The engineers are limited by politicians and litigants who require a smaller than useful alignment. The bridge and Thruway are crammed on weekends, and the exits are miles apart. If you want to suggest that the traffic is headed for close by places, fine do that. It’s beyond obvious that there is severe weekend congestion in this area, I’ve been in it many times. The Hudson Valley is yet another place you have to drive through at 8 a.m. on a Sunday in order to avoid being in a jam. It doesn’t have to be this way, but apparently $13 billion later, it will anyway.

                • Walter says:

                  Exits too far apart? Have you driven I-95 in Connecticut? Where there is an exit every mile for 50 miles? Spacing out the exits limits traffic, as people won’t use the highway for local trips.

            • Chris G says:

              Eric. Your trip to the “new” pedestrian crossing in Poughkeepsie is proof of you’re not getting it.

              This crossing is essentially just above the train station in Poughkeepsie. Why didn’t you take the train up?

              As for the other comments, you mention that the TZB is already 4 lanes during peak time. 100% true and 100% afu at most hours of most days. But. The bus/HOV lanes (and they better not cheap out and make them 2 people ones…) will be an additional lane. So more people will get across the bridge. The currently used tolling system is terrible. Getting more than just the left lane expanding to two tolling stations will speed up the east bound traffic. Changing the road alignment where that 4th lane becomes 3 to out past the Palisades Parkway will help immensely. I don’t know if that last one is part of the plan but it should be.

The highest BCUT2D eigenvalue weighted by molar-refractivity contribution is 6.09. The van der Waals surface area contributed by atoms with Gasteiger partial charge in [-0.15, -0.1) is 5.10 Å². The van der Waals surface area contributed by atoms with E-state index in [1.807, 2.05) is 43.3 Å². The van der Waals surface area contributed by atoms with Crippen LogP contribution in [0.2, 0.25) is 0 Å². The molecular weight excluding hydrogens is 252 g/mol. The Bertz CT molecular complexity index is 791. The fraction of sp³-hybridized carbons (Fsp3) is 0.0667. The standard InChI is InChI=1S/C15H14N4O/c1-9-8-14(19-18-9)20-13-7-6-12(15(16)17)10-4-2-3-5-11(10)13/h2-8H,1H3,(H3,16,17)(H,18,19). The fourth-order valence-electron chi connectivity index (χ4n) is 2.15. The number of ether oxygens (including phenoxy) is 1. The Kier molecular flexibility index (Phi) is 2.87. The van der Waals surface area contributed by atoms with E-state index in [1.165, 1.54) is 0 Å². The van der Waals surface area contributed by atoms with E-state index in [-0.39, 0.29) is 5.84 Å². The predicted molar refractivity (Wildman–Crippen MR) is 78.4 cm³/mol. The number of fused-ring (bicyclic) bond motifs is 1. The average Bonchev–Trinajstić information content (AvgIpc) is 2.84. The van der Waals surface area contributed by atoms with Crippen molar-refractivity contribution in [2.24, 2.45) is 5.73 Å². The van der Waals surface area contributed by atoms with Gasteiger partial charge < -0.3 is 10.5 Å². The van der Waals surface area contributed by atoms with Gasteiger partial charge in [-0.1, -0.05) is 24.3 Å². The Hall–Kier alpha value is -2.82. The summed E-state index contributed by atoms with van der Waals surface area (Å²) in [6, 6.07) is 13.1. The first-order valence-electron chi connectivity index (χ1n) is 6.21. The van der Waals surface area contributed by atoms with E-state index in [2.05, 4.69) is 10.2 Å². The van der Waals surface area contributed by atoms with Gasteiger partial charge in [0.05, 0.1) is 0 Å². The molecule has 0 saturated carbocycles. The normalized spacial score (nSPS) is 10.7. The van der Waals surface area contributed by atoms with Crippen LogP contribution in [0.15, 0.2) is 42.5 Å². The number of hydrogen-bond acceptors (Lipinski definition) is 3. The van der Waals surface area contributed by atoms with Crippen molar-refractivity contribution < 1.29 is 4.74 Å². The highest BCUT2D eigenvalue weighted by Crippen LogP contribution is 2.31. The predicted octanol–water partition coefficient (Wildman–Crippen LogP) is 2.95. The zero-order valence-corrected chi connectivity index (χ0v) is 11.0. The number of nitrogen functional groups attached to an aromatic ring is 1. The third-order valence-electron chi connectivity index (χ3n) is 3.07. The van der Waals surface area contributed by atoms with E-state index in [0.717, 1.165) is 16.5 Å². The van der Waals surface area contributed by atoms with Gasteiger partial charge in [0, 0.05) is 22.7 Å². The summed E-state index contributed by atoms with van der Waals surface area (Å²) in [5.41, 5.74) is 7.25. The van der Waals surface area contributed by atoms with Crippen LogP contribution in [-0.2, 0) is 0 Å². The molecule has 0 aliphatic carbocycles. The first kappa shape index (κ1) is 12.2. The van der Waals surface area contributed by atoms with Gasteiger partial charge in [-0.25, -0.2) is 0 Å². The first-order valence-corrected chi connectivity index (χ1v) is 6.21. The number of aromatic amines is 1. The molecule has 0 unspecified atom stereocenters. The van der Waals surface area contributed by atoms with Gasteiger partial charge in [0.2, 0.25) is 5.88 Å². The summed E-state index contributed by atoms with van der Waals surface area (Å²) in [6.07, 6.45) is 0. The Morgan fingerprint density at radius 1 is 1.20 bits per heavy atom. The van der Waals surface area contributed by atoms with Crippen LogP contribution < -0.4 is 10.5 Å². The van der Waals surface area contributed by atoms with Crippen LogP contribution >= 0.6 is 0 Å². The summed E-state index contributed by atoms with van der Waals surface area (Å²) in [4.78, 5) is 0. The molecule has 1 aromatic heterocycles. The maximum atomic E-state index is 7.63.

The walking path, 3 miles or not, will get used. It will almost entirely be recreational, but it will get use. an hour out and an hour back to have those views people will do on a weekend. It will also have bike lanes. Which will get used as well.

              I am all for the 4 track alignment as I believe that will just grow. My person hope and I know it’ll never happen because of Westchester NIMBYs (hate those) is that the Suffern train to Tarrytown would continue on to Port Chester. That would tie together all 4 major MNRR lines at a point above 125th Street. Something that desperately needs to be done.

              But BRT/HOV lanes will alleviate the traffic on the bridge some as will the trains. Especially if they could ever figure a way to turn the train south into the city after crossing.

              But the current road surface, especially coming east, is in terrible condition. It needs to be fixed or replaced ASAP. NIMBYism or not.

              • Eric F. says:

                “This crossing is essentially just above the train station in Poughkeepsie. Why didn’t you take the train up?”

                Exactly!!! Why would a person not take the train for such a trip? Because transporting a family by train is cumbersome. Because it requires coming and going by train schedule. Because it limits one’s ability to change plans, make side trips and the like. It requires taking account of transfers in scheduling. I could go on but you still won’t get it.